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Discovered in Germany in 1798 by Aloys Senefelder in 1798, it wasn’t until 1820 that lithography became commercially popular. Compared to earlier techniques such as engraving and etching, lithography was easier and more versatile. Prints of local views, notable people, and other commonly produced prints such as illustrated bills could be rapidly and cheaply produced. Originally lithography used stone as the printing surface (lithography meaning ‘stone drawing’), but the Bavarian limestone most suited to production was eventually replaced by zinc (from 1830) and later aluminium (from 1890).


Print (Lithograph) William Buckland and The Geological Lecture Room, The Ashmolean Museum, drawn by Nathaniel Whitlock, Printed by C. Hullmandel, London, 19th Century. Inv 14386 [1]


Lithography is a mechanical planographic process where both the inked and non-inked sections of the plate are at the same level. Designs are drawn or painted with greasy ink or crayons onto a stone plate, moistened with water. When an oily ink is applied it only adheres to areas of the plate with the drawing. The print is then produced in a scraper press running the paper against the inked drawing surface. This process enabled greater versatility for the artist and printer as the action of drawing on the stone was similar to drawing on paper unlike wood or metal printing.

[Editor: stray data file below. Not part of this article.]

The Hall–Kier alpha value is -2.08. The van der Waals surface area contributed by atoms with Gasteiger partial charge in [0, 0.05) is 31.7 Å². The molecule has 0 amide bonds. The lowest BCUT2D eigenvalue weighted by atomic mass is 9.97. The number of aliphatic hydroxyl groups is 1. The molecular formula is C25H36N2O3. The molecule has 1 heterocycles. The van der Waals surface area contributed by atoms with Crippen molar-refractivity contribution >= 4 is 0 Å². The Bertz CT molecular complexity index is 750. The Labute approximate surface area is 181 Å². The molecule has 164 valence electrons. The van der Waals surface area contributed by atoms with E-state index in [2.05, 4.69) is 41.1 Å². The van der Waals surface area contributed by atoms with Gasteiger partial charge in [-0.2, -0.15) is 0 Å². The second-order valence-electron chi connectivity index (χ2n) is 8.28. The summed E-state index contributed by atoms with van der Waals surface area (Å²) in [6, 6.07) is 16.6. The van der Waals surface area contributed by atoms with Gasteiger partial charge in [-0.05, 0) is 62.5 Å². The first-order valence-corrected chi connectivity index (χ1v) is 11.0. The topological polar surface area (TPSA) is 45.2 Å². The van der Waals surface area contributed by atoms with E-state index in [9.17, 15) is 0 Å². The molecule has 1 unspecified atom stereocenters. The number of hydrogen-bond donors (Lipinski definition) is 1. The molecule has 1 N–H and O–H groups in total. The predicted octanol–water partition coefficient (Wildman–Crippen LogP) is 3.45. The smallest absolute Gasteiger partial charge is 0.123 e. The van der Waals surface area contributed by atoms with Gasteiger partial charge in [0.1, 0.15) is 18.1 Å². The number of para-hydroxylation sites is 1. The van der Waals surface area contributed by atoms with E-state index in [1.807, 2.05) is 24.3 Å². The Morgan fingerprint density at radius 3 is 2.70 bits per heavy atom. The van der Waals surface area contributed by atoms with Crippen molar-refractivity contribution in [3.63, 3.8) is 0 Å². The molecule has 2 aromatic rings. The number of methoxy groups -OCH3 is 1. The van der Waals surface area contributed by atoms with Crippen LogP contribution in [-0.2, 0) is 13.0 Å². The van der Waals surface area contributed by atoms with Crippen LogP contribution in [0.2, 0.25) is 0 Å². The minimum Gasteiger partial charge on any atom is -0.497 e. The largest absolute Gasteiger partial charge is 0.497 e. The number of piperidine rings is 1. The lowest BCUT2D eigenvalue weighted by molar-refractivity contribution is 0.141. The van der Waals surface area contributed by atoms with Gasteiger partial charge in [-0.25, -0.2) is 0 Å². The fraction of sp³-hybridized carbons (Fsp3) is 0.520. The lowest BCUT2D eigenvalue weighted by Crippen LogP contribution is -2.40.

This versatility makes lithographs less readily identifiable than engravings, woodcuts, or mezzotint and aquatint.

The most notable styles are:

Pen and ink style – using a pen and greasy ink on a highly polished stone. Lines look similar to those drawn by pen and ink on paper. Broader printing areas used a brush. Both lines produced with a pen and brush printed a solid black.

Chalk style – Produced using a lithographic chalk or crayon onto a roughened stone. The lines produced are characteristically flat tonally and the darker impression of some lines are created by pressing harder and so more densely applied.

Colour lithographs first emerged as background tints primarily for landscape or topographical illustration, and detailed colour was added by hand. Chromo- and coloured lithographs subsequently developed which used a different stone for each colour. Small pins were used to line up the paper with the various different stones in order to exactly match the design.